Simpson, Childers announce tour
Tuesday, October 29, 2019
– Sturgill Simpson will launch an arena tour in 2020 to support his non-country release , "Sound & Fury," with Tyler Childers providing support.
The 2020 Sturgill Simpson: A Good Look'n Tour begins Feb. 21 in Birmingham, Ala. and ends
May 24 in Louisville. Kentucky is the home state of both artists.
Simpson produced both albums from Childers, including his August-released "Country Squire," which debuted at number one on Billboard's Top Country Albums chart.
In an effort to fight against scalpers and ensure tickets get into the hands of fans, the tour has partnered with Ticketmaster's Verified Fan platform. Fans can gain first access to tickets by registering for the Verified Fan presale now through Nov. 3 at 10 p.m. local time. Registered fans who receive a code will have access to purchase tickets before the general public beginning Nov. 5 at 10 a.m. local time.
On the heels of releasing "Sound & Fury" and an accompanying anime film of the same name released simultaneously via Netflix, Simpson hit the road for a brief six date club tour, donating all proceeds to the Special Forces Foundation, a nonprofit organization that provides immediate and ongoing support to the Special Forces community and their families. $1 from each ticket sold for the Sturgill Simpson: A Good Look'n Tour will also be donated to benefit the Special Forces Foundation.
Tour dates are:
Feb. 21 Birmingham, AL Legacy Arena at the BJCC
Feb. 22 Asheville, NC US Cellular Center
Feb. 25 Knoxville, TN Knoxville Civic Coliseum
Feb. 28 Lexington, KY Rupp Arena
Feb. 29 Detroit, MI Masonic Temple Theatre
March 4 Pittsburgh, PA Petersen Events Center
March 6 Charlotte, NC Spectrum Center
March 7 Duluth, GA Infinite Energy Center
March 10 North Charleston, SC North Charleston Coliseum
March 13 Hampton, VA Hampton Coliseum
March 14 Philadelphia, PA The Met Philadelphia*
March 15 Washington, DC Anthem
March 16 Washington, DC Anthem
March 18 Toronto, ON Coca-Cola Coliseum
March 20 Columbus, OH Nationwide Arena
March 21 St. Louis, MO Chaifetz Arena
March 22 Southaven, MS Landers Center
March 27 Dallas, TX American Airlines Center
March 28 Austin, TX Frank Erwin Center
March 29 Sugarland, TX Smart Financial Centre
April 1 Independence, MO Silverstein Eye Centers Arena
April 3 Chicago, IL United Center
April 4 Minneapolis, MN Armory
April 9 Omaha, NE Baxter Arena
April 10 Madison, WI Alliant Energy Center
April 23 Tulsa, OK BOK Center
April 25 Denver, CO Pepsi Center
April 28 Salt Lake City, UT Maverik Center
April 29 Missoula, MT Adams Center
May 1 Portland, OR Veterans Memorial Coliseum
May 2 George, WA Gorge Amphitheatre*
May 5 San Francisco, CA Bill Graham Civic Auditorium
May 8 Inglewood, CA The Forum
May 15 Boston, MA TD Garden
May 16 New York, NY Madison Square Garden
May 22 Nashville, TN Bridgestone Arena
May 24 Louisville, KY KFC Yum! Center
Over the course of the 10 songs on "Purgatory," Lawrence County, Ky.'s Tyler Childers establishes himself as one of the brightest new songwriting stars - an insightful author blessed with an ability to capture and convey gritty snapshots of rural American life.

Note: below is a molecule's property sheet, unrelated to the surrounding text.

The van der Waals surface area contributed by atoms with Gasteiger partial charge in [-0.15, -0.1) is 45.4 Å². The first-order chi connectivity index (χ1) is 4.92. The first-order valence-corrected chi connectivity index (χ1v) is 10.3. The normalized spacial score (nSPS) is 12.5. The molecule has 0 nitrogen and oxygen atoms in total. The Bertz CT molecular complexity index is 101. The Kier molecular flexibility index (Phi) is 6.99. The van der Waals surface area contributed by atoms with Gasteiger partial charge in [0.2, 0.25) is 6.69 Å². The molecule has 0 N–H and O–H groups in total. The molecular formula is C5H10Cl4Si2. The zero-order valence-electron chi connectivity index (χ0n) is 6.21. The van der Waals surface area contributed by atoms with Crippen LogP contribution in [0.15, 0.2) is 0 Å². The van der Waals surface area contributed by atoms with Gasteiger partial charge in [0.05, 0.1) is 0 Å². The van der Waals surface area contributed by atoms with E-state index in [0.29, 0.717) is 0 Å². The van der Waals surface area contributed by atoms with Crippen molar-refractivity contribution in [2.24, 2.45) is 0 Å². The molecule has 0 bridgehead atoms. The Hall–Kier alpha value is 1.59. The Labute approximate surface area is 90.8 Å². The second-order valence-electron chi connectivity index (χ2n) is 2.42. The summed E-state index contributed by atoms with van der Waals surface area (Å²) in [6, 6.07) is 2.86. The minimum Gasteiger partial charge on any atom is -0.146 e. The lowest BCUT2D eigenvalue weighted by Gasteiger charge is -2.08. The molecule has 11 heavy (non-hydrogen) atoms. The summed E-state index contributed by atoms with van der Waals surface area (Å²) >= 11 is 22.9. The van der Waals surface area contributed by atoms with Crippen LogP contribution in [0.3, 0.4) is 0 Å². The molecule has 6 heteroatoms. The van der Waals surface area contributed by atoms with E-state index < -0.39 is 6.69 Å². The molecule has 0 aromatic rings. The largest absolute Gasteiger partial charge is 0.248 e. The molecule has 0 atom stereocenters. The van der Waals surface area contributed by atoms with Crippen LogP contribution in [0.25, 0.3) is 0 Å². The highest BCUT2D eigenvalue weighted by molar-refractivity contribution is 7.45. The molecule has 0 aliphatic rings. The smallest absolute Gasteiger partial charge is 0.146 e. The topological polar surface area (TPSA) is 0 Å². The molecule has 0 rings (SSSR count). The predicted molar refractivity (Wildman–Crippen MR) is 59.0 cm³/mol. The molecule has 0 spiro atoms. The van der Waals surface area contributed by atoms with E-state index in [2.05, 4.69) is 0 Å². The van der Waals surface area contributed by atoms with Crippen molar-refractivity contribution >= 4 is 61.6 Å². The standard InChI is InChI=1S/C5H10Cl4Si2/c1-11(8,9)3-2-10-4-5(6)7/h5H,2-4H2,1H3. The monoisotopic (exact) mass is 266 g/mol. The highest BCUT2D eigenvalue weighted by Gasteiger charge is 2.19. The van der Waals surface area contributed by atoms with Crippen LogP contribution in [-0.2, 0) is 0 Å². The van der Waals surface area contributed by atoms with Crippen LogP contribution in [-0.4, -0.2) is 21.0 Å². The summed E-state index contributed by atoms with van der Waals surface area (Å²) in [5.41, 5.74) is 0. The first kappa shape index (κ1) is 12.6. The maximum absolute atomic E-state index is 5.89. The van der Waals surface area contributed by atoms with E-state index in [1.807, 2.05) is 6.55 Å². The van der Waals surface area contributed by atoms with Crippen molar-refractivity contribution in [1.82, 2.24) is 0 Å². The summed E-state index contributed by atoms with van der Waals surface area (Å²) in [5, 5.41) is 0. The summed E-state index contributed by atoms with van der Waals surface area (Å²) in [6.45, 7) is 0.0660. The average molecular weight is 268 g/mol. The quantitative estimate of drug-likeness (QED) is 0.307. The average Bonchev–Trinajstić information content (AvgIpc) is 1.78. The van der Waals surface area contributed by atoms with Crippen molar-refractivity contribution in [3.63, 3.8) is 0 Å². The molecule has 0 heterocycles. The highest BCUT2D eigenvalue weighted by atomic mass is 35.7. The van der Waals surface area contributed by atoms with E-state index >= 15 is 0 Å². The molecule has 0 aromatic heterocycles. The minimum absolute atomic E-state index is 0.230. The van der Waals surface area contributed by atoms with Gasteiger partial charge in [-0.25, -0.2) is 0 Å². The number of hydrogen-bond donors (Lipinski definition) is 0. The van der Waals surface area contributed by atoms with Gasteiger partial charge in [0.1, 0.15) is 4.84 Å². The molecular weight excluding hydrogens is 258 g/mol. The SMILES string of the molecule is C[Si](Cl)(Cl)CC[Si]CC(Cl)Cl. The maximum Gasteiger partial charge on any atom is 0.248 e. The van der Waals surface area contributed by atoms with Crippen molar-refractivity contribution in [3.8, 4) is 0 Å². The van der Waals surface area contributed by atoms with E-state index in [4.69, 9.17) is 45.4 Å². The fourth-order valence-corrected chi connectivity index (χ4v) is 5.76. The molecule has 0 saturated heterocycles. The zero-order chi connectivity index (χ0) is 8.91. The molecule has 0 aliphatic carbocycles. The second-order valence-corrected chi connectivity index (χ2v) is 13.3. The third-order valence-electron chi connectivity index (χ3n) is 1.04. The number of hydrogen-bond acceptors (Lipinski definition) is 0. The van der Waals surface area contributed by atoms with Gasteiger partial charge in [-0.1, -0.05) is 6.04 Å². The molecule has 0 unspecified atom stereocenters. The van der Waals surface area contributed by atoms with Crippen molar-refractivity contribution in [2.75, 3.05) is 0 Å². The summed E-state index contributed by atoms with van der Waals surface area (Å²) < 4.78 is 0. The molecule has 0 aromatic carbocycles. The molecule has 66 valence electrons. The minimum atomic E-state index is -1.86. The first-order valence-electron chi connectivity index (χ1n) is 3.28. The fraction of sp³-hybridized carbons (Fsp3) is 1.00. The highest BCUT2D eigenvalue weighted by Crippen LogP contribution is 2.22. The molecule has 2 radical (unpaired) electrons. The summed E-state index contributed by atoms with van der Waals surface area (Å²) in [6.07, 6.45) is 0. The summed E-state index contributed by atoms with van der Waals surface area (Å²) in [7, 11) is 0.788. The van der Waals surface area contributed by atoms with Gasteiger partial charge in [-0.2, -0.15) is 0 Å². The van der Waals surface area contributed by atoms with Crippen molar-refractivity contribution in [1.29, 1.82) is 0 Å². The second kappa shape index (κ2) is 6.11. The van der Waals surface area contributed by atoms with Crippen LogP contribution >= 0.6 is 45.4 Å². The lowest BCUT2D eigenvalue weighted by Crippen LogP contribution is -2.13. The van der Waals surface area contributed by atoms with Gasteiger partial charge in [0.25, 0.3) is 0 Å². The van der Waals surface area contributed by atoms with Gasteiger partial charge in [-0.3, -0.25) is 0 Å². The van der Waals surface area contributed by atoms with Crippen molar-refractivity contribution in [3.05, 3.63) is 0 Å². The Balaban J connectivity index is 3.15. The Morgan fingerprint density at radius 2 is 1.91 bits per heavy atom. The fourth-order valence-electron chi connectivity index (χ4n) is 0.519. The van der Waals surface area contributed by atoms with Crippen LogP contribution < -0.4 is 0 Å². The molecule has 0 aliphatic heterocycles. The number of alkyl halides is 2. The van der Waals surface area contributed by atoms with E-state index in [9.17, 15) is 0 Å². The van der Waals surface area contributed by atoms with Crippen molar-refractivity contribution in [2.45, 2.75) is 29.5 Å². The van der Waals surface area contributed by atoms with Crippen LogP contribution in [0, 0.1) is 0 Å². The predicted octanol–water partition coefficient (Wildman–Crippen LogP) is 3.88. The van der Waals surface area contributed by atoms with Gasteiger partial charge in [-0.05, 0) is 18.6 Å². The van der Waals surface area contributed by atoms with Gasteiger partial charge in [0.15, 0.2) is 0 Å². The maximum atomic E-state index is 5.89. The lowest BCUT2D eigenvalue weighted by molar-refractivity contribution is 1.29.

The scenes depicted in these songs are so vivid and evocative that listeners are left to ponder if these are autobiographical stories or works of fiction.
There is no better example here than "Banded Clovis," a »»»
A Soldier's Guide to Earth
If scratching your head about the sounds emanating from Sturgill Simpson's third release, then "It Ain't All Flowers" from his last release, the excellent "Metamodern Sounds in Country Music," ought to serve as a reference point. In a disc filled with traditional country sounds, "Flowers" was about as far away as one could get with the electronics sounding so completely disjointed from everything else on the release. Put it this way - " Islands" »»»
Metamodern Sounds in Country Music
The first time you hear Sturgill sing you may feel like you've heard a ghost - the ghost of Waylon Jennings, that is. Although his voice isn't as low as Jennings' was, it's nevertheless still in the same general vocal range ballpark. Better still, the Kentucky native sings wonderfully honest country songs. "Life of Sin," for instance, is a song about, well, sinning, which is really some of what great country is all about.
Yes, most of this album will do a »»»
Editorial: Walking the talk
When names like Hank Williams, Johnny Cash, Waylon and the Hag are invoked, you're talking hard core country. These are the touchstones of country , the guys who made country music what it was and still is (or maybe can be). When these folks would sing about being down-and-out and the rough-and-tumble, they knew of what they were singing about. Fast forward a few years to the country singers of today. »»»
Concert Review: With or without band, Isbell satisfies
Usually, when an artist performs without his regular backing band, it becomes about mathematics of subtraction. That artist is armed with far fewer artistic weapons at his/her disposal, after all. In Jason Isbell's case, though, when he performed with just his wife and fiddler Amanda Shires, it was more about substitution than subtraction.... »»»
Concert Review: Grammy nominations aside, Yola, Kiah are the real deal
Grammy nominations do not make the artist, but Yola and opener Amythyst Kiah underscored time and again on this night that the honors were well deserved.
In fact, Yola and Kiah's other group, Our Native Daughters, are nominated in the same category - Best American Roots. Yola has three other nominations as well.
The clear winners... »»»
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